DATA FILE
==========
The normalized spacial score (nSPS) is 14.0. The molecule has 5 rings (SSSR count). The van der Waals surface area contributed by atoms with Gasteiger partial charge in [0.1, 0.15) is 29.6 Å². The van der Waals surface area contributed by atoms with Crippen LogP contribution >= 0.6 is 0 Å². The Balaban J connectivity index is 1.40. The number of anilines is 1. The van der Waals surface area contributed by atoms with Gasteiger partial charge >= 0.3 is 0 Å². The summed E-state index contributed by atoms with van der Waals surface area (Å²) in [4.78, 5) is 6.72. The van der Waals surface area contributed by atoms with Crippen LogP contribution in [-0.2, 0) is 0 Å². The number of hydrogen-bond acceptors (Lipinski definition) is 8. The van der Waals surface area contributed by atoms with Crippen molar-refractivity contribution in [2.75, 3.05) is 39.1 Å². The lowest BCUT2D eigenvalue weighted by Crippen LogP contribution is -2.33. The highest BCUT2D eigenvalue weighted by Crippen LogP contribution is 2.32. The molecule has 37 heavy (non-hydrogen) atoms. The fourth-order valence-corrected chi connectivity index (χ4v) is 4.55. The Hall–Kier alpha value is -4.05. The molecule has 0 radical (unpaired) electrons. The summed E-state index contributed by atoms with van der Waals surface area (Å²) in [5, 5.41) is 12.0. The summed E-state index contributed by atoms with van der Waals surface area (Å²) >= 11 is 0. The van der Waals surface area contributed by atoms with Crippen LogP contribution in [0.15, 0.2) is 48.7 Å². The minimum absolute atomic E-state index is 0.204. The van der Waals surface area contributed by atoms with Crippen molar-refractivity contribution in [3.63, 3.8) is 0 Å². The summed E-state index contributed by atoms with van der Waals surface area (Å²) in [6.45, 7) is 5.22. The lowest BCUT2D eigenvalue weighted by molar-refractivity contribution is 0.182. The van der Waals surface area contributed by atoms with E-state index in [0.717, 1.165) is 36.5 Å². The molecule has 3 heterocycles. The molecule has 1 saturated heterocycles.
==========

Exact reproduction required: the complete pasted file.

The normalized spacial score (nSPS) is 14.0. The molecule has 5 rings (SSSR count). The van der Waals surface area contributed by atoms with Gasteiger partial charge in [0.1, 0.15) is 29.6 Å². The van der Waals surface area contributed by atoms with Crippen LogP contribution >= 0.6 is 0 Å². The Balaban J connectivity index is 1.40. The number of anilines is 1. The van der Waals surface area contributed by atoms with Gasteiger partial charge >= 0.3 is 0 Å². The summed E-state index contributed by atoms with van der Waals surface area (Å²) in [4.78, 5) is 6.72. The van der Waals surface area contributed by atoms with Crippen LogP contribution in [-0.2, 0) is 0 Å². The number of hydrogen-bond acceptors (Lipinski definition) is 8. The van der Waals surface area contributed by atoms with Crippen molar-refractivity contribution in [2.75, 3.05) is 39.1 Å². The lowest BCUT2D eigenvalue weighted by Crippen LogP contribution is -2.33. The highest BCUT2D eigenvalue weighted by Crippen LogP contribution is 2.32. The molecule has 37 heavy (non-hydrogen) atoms. The fourth-order valence-corrected chi connectivity index (χ4v) is 4.55. The Hall–Kier alpha value is -4.05. The molecule has 0 radical (unpaired) electrons. The summed E-state index contributed by atoms with van der Waals surface area (Å²) in [5, 5.41) is 12.0. The summed E-state index contributed by atoms with van der Waals surface area (Å²) >= 11 is 0. The van der Waals surface area contributed by atoms with Crippen LogP contribution in [0.15, 0.2) is 48.7 Å². The minimum absolute atomic E-state index is 0.204. The van der Waals surface area contributed by atoms with Crippen molar-refractivity contribution in [3.63, 3.8) is 0 Å². The summed E-state index contributed by atoms with van der Waals surface area (Å²) in [6.45, 7) is 5.22. The lowest BCUT2D eigenvalue weighted by molar-refractivity contribution is 0.182. The van der Waals surface area contributed by atoms with E-state index in [0.717, 1.165) is 36.5 Å². The molecule has 3 heterocycles. The molecule has 1 saturated heterocycles.